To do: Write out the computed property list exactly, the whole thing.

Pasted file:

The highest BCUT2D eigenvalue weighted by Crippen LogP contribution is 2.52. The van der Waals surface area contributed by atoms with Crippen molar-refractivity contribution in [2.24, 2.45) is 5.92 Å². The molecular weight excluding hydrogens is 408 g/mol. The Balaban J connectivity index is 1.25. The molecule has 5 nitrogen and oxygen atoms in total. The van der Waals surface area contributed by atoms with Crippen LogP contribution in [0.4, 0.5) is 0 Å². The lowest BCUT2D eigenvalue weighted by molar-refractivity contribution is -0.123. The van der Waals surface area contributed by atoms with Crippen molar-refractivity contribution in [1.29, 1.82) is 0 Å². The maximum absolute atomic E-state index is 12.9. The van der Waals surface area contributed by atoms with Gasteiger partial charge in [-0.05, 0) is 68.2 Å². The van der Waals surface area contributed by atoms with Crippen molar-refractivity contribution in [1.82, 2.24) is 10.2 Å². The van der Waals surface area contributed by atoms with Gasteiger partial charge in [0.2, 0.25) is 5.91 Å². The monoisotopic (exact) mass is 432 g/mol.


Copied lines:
The highest BCUT2D eigenvalue weighted by Crippen LogP contribution is 2.52. The van der Waals surface area contributed by atoms with Crippen molar-refractivity contribution in [2.24, 2.45) is 5.92 Å². The molecular weight excluding hydrogens is 408 g/mol. The Balaban J connectivity index is 1.25. The molecule has 5 nitrogen and oxygen atoms in total. The van der Waals surface area contributed by atoms with Crippen LogP contribution in [0.4, 0.5) is 0 Å². The lowest BCUT2D eigenvalue weighted by molar-refractivity contribution is -0.123. The van der Waals surface area contributed by atoms with Crippen molar-refractivity contribution in [1.29, 1.82) is 0 Å². The maximum absolute atomic E-state index is 12.9. The van der Waals surface area contributed by atoms with Gasteiger partial charge in [-0.05, 0) is 68.2 Å². The van der Waals surface area contributed by atoms with Crippen molar-refractivity contribution in [1.82, 2.24) is 10.2 Å². The van der Waals surface area contributed by atoms with Gasteiger partial charge in [0.2, 0.25) is 5.91 Å². The monoisotopic (exact) mass is 432 g/mol.